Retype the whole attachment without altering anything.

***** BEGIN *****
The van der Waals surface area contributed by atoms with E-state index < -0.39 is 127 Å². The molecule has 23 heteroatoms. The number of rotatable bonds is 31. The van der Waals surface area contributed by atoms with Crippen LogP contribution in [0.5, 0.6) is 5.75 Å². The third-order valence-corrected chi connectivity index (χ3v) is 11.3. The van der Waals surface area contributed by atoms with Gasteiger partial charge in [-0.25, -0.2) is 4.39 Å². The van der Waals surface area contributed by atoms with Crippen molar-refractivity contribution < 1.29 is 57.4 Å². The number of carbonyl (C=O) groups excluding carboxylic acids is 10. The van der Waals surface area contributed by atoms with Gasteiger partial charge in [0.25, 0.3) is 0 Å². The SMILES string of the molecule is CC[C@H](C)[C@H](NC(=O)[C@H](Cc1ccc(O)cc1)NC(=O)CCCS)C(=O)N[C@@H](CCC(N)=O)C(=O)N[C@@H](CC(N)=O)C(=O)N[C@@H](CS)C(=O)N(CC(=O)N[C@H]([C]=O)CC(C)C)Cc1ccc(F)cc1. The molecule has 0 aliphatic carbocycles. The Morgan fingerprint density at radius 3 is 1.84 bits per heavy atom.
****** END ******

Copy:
The van der Waals surface area contributed by atoms with E-state index < -0.39 is 127 Å². The molecule has 23 heteroatoms. The number of rotatable bonds is 31. The van der Waals surface area contributed by atoms with Crippen LogP contribution in [0.5, 0.6) is 5.75 Å². The third-order valence-corrected chi connectivity index (χ3v) is 11.3. The van der Waals surface area contributed by atoms with Gasteiger partial charge in [-0.25, -0.2) is 4.39 Å². The van der Waals surface area contributed by atoms with Crippen molar-refractivity contribution < 1.29 is 57.4 Å². The number of carbonyl (C=O) groups excluding carboxylic acids is 10. The van der Waals surface area contributed by atoms with Gasteiger partial charge in [0.25, 0.3) is 0 Å². The SMILES string of the molecule is CC[C@H](C)[C@H](NC(=O)[C@H](Cc1ccc(O)cc1)NC(=O)CCCS)C(=O)N[C@@H](CCC(N)=O)C(=O)N[C@@H](CC(N)=O)C(=O)N[C@@H](CS)C(=O)N(CC(=O)N[C@H]([C]=O)CC(C)C)Cc1ccc(F)cc1. The molecule has 0 aliphatic carbocycles. The Morgan fingerprint density at radius 3 is 1.84 bits per heavy atom.